‘Most distressed’

Published 11:42 pm Wednesday, January 11, 2012

Grant: Officials from the city, Suffolk Redevelopment and Housing Authority and the U.S. Department of Housing and Urban Development gathered Wednesday for a check presentation to the authority for a Choice Neighborhoods Planning Grant. From left are Suffolk Mayor Linda T. Johnson, SRHA Board of Commissioners Chairman Theresa Provost, SRHA Executive Director Clarissa McAdoo, HUD Region 3 Regional Administrator Jane C.W. Vincent, HUD Field Office Director Carrie Schmidt and HUD Public Housing Program Center Director Jerryl E. Bennett.

Suffolk communities get undesirable distinction

Officials with the city, Suffolk Redevelopment and Housing Authority, the U.S. Department of Housing and Urban Development and others gathered Wednesday morning to celebrate the local agency receiving a grant of more than a quarter-million dollars from HUD.

The $255,656 grant was one of 13 Choice Neighborhoods Planning Grants totaling $3.6 million given throughout the country to help with efforts to revitalize housing.

“We’re here today, because we have some good news and we have some bad news,” said Jaime Bordenave, a consultant with The Community Group who has been working on the project.

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The good news, he said, was the grant. “The bad news is you made the list of the top 13 most distressed housing communities.”

The money will be used to plan a renovation of the housing authority’s oldest buildings — the Cypress Manor and Parker Riddick communities — as well as revitalization efforts for the entire area, officials said.

The two communities were constructed in the late 1970s. Bordenave told roughly 50 visitors at the check presentation about some of the problems with the buildings and obsolete public housing in general.

“Most public housing is 40, 50, even 60 years old and has outlived its useful life as a physical structure,” he said.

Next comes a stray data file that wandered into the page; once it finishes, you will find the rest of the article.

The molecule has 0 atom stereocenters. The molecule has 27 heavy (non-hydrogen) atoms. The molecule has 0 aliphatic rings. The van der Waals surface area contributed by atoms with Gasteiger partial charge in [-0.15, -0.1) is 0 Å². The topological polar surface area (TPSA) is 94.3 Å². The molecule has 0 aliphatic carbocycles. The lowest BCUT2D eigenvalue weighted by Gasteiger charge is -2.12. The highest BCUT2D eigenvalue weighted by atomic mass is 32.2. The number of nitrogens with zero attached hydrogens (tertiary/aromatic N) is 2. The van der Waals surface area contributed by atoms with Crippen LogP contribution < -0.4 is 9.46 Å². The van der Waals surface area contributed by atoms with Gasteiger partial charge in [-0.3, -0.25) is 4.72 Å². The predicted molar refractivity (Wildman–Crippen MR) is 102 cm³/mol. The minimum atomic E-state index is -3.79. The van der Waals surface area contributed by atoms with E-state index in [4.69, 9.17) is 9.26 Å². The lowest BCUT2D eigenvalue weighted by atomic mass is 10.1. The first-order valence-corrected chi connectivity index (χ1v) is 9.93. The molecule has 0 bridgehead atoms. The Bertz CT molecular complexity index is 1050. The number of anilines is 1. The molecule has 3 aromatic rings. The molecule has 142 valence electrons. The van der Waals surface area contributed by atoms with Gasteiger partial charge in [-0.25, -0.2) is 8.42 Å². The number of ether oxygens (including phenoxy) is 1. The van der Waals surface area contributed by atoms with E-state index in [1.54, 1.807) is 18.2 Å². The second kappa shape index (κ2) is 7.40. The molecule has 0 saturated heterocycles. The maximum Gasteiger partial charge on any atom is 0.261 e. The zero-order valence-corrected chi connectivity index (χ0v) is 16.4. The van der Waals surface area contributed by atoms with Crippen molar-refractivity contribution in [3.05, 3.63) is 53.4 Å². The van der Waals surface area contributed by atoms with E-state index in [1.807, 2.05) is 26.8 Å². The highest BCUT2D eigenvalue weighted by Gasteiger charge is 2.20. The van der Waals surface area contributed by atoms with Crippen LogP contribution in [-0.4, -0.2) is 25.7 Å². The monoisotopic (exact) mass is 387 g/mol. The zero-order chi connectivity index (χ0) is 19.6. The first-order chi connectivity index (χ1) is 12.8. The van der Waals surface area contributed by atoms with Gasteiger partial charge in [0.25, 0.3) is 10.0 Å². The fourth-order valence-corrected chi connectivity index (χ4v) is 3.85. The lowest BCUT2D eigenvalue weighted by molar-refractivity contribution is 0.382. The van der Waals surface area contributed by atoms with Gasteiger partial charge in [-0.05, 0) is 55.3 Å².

When most public housing in existence today was built, he added, many of the residents did not have vehicles, so many developers did not worry about parking. Amenity standards have changed, and so has the need for public safety.

And the two communities in question don’t have a single handicap-accessible unit between them, Bordenave added.

“The neighborhood lacks what the authority needs to be able to market it,” he said.

But while the project includes renovation of the housing units and their immediate surroundings, it is much larger than just that.

“We’re rebuilding lives of residents,” Bordenave said.

The authority has identified a target area that stretches from the Great Dismal Swamp in the south to Constance Road in the north, and from John F. Kennedy Middle School to Carolina Road.

Partnerships on all fronts — Suffolk Public Schools, transportation authorities, Senior Services of Southeastern Virginia, Davis Boulevard LLC, the developers of an adjacent proposed neighborhood, and others — all eventually will be involved in making the project a reality, officials said Wednesday.

In addition, officials hope to work with the owner of the White Marsh Shopping Plaza to create more job opportunities there for nearby residents.

“This is a very important moment,” Jane C.W. Vincent, regional administrator for the U.S. Department of Housing and Urban Development, said at the check presentation. “I am looking to you guys to make this one of the models.”

Mayor Linda T. Johnson and Vice Mayor Charles Brown also were in attendance and pledged their support.

“This has not been a short road, it’s not been an easy road, but it’s been a great beginning,” Johnson said.

Brown praised SRHA Executive Director Clarissa McAdoo, comparing her to Denver Broncos quarterback Tim Tebow.

“Just when you thought the game was over, she threw the touchdown,” he said. “She’s been working for this for a long, long, long time. This is the day that we move forward.”